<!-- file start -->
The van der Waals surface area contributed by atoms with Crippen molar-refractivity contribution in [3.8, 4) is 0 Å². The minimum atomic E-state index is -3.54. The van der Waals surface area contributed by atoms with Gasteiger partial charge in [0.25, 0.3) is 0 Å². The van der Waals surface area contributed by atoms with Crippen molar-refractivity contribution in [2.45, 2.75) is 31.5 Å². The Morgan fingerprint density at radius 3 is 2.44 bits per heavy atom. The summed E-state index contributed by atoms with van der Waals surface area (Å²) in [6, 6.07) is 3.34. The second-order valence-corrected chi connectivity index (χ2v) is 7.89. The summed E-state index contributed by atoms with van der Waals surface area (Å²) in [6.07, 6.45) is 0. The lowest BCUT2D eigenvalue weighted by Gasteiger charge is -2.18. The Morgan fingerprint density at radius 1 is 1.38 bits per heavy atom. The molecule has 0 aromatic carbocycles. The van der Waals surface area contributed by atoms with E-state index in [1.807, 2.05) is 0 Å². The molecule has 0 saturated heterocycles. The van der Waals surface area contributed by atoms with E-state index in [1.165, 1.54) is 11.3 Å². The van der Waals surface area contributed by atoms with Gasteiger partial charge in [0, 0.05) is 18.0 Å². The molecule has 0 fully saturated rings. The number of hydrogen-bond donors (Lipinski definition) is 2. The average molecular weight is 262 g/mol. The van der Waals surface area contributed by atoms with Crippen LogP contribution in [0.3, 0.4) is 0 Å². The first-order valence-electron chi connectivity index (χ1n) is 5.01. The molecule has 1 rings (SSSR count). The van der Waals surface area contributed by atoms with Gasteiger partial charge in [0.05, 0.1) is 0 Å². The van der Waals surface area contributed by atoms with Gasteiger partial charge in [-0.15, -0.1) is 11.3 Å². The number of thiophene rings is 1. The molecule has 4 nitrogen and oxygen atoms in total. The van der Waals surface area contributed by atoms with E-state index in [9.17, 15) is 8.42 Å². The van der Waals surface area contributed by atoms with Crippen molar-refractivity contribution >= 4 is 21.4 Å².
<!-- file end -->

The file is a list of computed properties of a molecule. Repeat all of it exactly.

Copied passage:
The van der Waals surface area contributed by atoms with Crippen molar-refractivity contribution in [3.8, 4) is 0 Å². The minimum atomic E-state index is -3.54. The van der Waals surface area contributed by atoms with Gasteiger partial charge in [0.25, 0.3) is 0 Å². The van der Waals surface area contributed by atoms with Crippen molar-refractivity contribution in [2.45, 2.75) is 31.5 Å². The Morgan fingerprint density at radius 3 is 2.44 bits per heavy atom. The summed E-state index contributed by atoms with van der Waals surface area (Å²) in [6, 6.07) is 3.34. The second-order valence-corrected chi connectivity index (χ2v) is 7.89. The summed E-state index contributed by atoms with van der Waals surface area (Å²) in [6.07, 6.45) is 0. The lowest BCUT2D eigenvalue weighted by Gasteiger charge is -2.18. The Morgan fingerprint density at radius 1 is 1.38 bits per heavy atom. The molecule has 0 aromatic carbocycles. The van der Waals surface area contributed by atoms with E-state index in [1.807, 2.05) is 0 Å². The molecule has 0 saturated heterocycles. The van der Waals surface area contributed by atoms with E-state index in [1.165, 1.54) is 11.3 Å². The van der Waals surface area contributed by atoms with Gasteiger partial charge in [0, 0.05) is 18.0 Å². The molecule has 0 fully saturated rings. The number of hydrogen-bond donors (Lipinski definition) is 2. The average molecular weight is 262 g/mol. The van der Waals surface area contributed by atoms with Crippen LogP contribution in [0.3, 0.4) is 0 Å². The first-order valence-electron chi connectivity index (χ1n) is 5.01. The molecule has 1 rings (SSSR count). The van der Waals surface area contributed by atoms with Gasteiger partial charge in [0.05, 0.1) is 0 Å². The van der Waals surface area contributed by atoms with Gasteiger partial charge in [-0.15, -0.1) is 11.3 Å². The number of thiophene rings is 1. The molecule has 4 nitrogen and oxygen atoms in total. The van der Waals surface area contributed by atoms with E-state index in [9.17, 15) is 8.42 Å². The van der Waals surface area contributed by atoms with Crippen molar-refractivity contribution >= 4 is 21.4 Å².